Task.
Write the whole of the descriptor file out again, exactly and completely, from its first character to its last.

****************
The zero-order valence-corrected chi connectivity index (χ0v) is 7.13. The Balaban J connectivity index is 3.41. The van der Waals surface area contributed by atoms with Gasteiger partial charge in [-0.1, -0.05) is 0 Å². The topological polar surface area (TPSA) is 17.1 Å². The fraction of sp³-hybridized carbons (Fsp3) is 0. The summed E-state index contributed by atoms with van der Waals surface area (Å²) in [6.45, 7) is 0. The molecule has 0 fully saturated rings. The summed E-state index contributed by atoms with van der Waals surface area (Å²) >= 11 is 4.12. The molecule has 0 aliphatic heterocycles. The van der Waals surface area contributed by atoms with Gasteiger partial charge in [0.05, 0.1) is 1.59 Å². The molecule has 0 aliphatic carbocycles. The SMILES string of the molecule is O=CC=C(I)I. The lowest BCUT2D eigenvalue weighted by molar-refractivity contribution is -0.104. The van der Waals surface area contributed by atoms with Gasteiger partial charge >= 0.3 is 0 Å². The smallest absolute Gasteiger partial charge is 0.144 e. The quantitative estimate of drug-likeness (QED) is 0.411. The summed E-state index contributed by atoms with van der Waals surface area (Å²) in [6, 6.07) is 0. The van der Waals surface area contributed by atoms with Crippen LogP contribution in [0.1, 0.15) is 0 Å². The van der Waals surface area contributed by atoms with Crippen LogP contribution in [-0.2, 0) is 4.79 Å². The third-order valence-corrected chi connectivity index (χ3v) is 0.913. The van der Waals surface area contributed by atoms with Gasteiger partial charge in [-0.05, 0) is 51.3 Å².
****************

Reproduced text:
The zero-order valence-corrected chi connectivity index (χ0v) is 7.13. The Balaban J connectivity index is 3.41. The van der Waals surface area contributed by atoms with Gasteiger partial charge in [-0.1, -0.05) is 0 Å². The topological polar surface area (TPSA) is 17.1 Å². The fraction of sp³-hybridized carbons (Fsp3) is 0. The summed E-state index contributed by atoms with van der Waals surface area (Å²) in [6.45, 7) is 0. The molecule has 0 fully saturated rings. The summed E-state index contributed by atoms with van der Waals surface area (Å²) >= 11 is 4.12. The molecule has 0 aliphatic heterocycles. The van der Waals surface area contributed by atoms with Gasteiger partial charge in [0.05, 0.1) is 1.59 Å². The molecule has 0 aliphatic carbocycles. The SMILES string of the molecule is O=CC=C(I)I. The lowest BCUT2D eigenvalue weighted by molar-refractivity contribution is -0.104. The van der Waals surface area contributed by atoms with Gasteiger partial charge >= 0.3 is 0 Å². The smallest absolute Gasteiger partial charge is 0.144 e. The quantitative estimate of drug-likeness (QED) is 0.411. The summed E-state index contributed by atoms with van der Waals surface area (Å²) in [6, 6.07) is 0. The van der Waals surface area contributed by atoms with Crippen LogP contribution in [0.1, 0.15) is 0 Å². The van der Waals surface area contributed by atoms with Crippen LogP contribution in [-0.2, 0) is 4.79 Å². The third-order valence-corrected chi connectivity index (χ3v) is 0.913. The van der Waals surface area contributed by atoms with Gasteiger partial charge in [-0.05, 0) is 51.3 Å².